Bank of New York Co. is expanding its proprietary mutual fund family in a bid to attract the emerging affluent to its upper-crust investment management business.

The banking company, which has historically managed assets exclusively for multimillionaires and institutions, began selling six new proprietary mutual funds Thursday.

Requiring a minimum investment of $2,500, the new portfolios are part of what senior executive vice president Newton P.S. Merrill called a "master plan to have more investment products for different levels of investors."

The move, coming as some banks are de-emphasizing their proprietary mutual fund families, shows that others believe the business has staying power.

Bank of New York's $2 billion-asset fund family is small by any measure, but its money management expertise runs deep. The company manages $54 billion of assets.

"They're in a pretty rarefied group there in terms of assets under management," said Robert M. Tetenbaum, executive vice president of First Manhattan Consulting Group. "They have a variety of lines of business that can feed into a mutual fund family."

According to Mr. Merrill, the six additions to the BNY Hamilton Funds will be the centerpiece of an asset allocation account for young professionals that the bank plans to unveil this month. Dubbed InvestmentFocus, the account will be aimed at consumers with at least $100,000 to invest.

"We will now, like many of our competitors, have a very attractive, simple, asset allocation account that we feel will appeal to the entry- level investor," Mr. Merrill said. The funds were formed by reorganizing assets that had been in common trust funds. Bank officials declined to disclose the amount of assets converted.

Mr. Merrill, who has spent nearly his entire 35-year career at Bank of New York, returned in 1994 from a brief stint at Bank of Boston. Having directed Bank of New York's move to combine its private banking, trust, and investment management groups into one division, he has now set his sights on developing services for upper-middle-class customers.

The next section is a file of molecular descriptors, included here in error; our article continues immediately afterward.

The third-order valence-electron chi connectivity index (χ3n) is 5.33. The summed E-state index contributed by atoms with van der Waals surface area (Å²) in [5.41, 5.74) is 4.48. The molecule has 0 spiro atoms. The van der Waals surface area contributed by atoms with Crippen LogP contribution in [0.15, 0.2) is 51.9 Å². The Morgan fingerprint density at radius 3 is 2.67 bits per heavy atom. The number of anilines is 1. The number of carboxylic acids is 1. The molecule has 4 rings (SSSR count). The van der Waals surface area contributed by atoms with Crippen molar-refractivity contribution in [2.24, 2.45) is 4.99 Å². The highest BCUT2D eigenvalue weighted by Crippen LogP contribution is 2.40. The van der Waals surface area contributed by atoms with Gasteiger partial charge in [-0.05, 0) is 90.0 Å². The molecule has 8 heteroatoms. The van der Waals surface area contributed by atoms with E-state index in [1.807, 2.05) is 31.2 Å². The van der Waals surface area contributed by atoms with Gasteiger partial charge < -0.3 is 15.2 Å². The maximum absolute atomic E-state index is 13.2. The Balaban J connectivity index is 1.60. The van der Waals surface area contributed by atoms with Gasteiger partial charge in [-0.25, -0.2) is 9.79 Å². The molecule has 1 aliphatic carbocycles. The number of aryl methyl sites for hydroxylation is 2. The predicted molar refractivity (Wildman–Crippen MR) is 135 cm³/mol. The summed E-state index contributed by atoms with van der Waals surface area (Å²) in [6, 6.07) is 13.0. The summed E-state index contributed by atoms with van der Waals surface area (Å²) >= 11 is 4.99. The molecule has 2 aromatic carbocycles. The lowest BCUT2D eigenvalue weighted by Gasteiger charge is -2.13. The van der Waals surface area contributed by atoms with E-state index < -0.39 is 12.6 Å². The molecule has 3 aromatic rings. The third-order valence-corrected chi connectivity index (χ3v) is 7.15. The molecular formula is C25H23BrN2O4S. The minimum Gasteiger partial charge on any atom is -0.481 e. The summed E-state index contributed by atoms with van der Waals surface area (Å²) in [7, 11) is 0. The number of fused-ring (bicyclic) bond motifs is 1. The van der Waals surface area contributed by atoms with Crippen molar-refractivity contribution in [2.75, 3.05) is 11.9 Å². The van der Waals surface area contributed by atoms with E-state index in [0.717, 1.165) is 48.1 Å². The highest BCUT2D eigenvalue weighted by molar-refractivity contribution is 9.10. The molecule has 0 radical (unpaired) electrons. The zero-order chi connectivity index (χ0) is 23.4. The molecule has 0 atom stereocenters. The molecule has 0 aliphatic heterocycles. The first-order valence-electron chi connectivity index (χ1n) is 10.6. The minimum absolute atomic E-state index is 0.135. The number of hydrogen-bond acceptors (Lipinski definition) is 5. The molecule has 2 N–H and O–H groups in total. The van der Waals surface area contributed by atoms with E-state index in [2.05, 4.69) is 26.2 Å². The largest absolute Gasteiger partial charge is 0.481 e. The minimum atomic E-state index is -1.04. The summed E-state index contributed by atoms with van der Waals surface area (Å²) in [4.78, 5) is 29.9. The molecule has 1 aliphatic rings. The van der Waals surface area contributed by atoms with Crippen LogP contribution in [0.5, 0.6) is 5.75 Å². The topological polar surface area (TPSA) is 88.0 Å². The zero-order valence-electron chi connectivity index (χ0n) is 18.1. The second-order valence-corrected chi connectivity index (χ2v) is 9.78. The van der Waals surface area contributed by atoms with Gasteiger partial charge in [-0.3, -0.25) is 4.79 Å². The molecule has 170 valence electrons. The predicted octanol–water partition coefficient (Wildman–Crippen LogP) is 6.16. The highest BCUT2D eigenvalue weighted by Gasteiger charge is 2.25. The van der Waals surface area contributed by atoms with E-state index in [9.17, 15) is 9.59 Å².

The new emphasis on the emerging affluent is already evident. Brokers in the bank's branches-who, for the first time, were mentioned in the annual report this year-increased sales of mutual funds and annuities by 50% in 1996. These "personal investment centers" sell a wide variety of proprietary and nonproprietary products.

Mr. Merrill spoke about the new funds two days after he was named interim head of retail banking. He is filling in for Richard D. Field, who is to retire May 14.

Although the added duties appear to dovetail nicely with the new emphasis on retail investments, Mr. Merrill insisted the timing was coincidental. He said he intends to remain in charge of private banking, trust, and investment management and that someone else would become the permanent retail chief.

"I've been asked to wear a second hat," he said. "At this point in time it's two separate organizations." He added, however, "Having said it's unrelated, are there ways that the two organizations should be working together? Absolutely. They're already working together."

He said the new fund portfolios were designed to give branch employees a way of offering Bank of New York's vaunted money management services to an underserved segment of its customer base-not to turn the bank into a fund powerhouse.

"You can see very quickly with a core offering of 10 funds it's probably unlikely that we're going to take full-page ads to go against Dreyfus or Fidelity with their vast array of fund offerings," Mr. Merrill said. "This is not our primary purpose."

The new portfolios are large cap growth, small cap growth, international equity, intermediate investment grade, intermediate tax exempt, and treasury money. They round out a product line that already included equity income, intermediate government, intermediate New York tax-exempt, and money market portfolios.

Observers said the expansion of the fund business was overdue. "It was a shortcoming they had too few funds until now," said George M. Salem, an analyst at Gerard Klauer Mattison. "They're certainly capable and they have a long history as money managers."

Mr. Salem added it stands to reason Bank of New York has no plans to aggressively advertise the new funds, given that it has a large enough client base to support them.

Indeed, he said, any excessive zeal could offend another segment of core clients: other mutual fund managers. Bank of New York has $531 billion of mutual fund assets under custody for 83 investment managers. "I'm sure they don't want to create an impression they're competing with clients," Mr. Salem said.

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